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Brookhaven Lab eyed after radiation leak

The Brookhaven National Laboratory in Upton.

The Brookhaven National Laboratory in Upton.

Brookhaven National Lab is conducting a review of all of its radiological operations -- halting some of them during the examination -- after an incident last month in which radioactivity was found on two technicians.

Officials at the Upton lab said the incident, in which a sealed device leaked a very small amount of radioactive material, does not pose a threat to the environment or anyone's health.

But the Sept. 28 leak was significant enough that the lab is conducting a "comprehensive review of all radiological policies, procedures, practices and training programs," lab officials said in a statement.

A parking lot, a vehicle and a building were also exposed to the radioactivity, officials said.

The technicians had been checking radiation detectors when a lead container holding a brass rod in which radioactive material was stored tipped over in a pickup truck, said George Goode, the lab's assistant director for environment, safety and health.

The material in the brass rod was identified by Goode as cesium-137, an isotope formed by nuclear fission, which is sometimes used in cancer treatment. The cesium-137 in the rod was being used to test the radiation detectors to see whether they were working.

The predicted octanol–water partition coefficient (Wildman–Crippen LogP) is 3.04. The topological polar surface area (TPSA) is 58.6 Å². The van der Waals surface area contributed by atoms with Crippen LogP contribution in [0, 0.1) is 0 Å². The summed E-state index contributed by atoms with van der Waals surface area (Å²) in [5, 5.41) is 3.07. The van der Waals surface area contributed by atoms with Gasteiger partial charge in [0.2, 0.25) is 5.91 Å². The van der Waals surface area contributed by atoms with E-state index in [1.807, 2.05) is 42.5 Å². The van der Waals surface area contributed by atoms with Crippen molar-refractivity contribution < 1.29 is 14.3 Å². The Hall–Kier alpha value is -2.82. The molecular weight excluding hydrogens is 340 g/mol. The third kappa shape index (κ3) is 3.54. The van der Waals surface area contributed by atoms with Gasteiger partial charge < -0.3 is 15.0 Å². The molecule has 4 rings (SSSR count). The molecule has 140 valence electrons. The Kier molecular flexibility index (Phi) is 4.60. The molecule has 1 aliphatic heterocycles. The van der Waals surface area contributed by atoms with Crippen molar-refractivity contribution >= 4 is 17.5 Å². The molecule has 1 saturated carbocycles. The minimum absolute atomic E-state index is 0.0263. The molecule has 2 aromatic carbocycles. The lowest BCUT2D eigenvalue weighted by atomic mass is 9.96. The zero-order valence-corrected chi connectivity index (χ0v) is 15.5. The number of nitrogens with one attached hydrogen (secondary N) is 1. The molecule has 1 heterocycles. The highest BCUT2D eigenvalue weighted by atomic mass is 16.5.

Neither technician had to go to a hospital, Goode said. One had contamination on his hand, which was immediately washed. He was measured to have absorbed 3.4 millirems of cesium-137, well below the annual dose limit for hands of 50,000 millirems, Goode said.

A radiation safety expert said the amount of cesium-137 involved was so small as to pose minimal health risk.

"Keep in mind you're talking about extraordinarily tiny quantities of this," said Bruce Emmer, a medical physicist and radiation safety officer at Nassau University Medical Center in East Meadow.

Emmer said the amount of radioactive exposure the Brookhaven staffer received was less than the amount a plane passenger flying round-trip to California and back would be exposed to from cosmic rays in the atmosphere.

The review should yield a report by Friday, Goode said.

During the review, operations in some lab departments will be cut back, or suspended "where there is a potential for release" of radiation, he said.

Environmentalist Adrienne Esposito, a member of the lab's Community Advisory Council for 12 years, said the lab notified the council on Friday about the Sept. 28 incident.

"This is unusual because the lab's safety record for the past several years has been very good," she said, adding that "a total review is needed."

The U.S. Department of Energy, which runs the lab, reserved comment pending the results of the lab's investigation.

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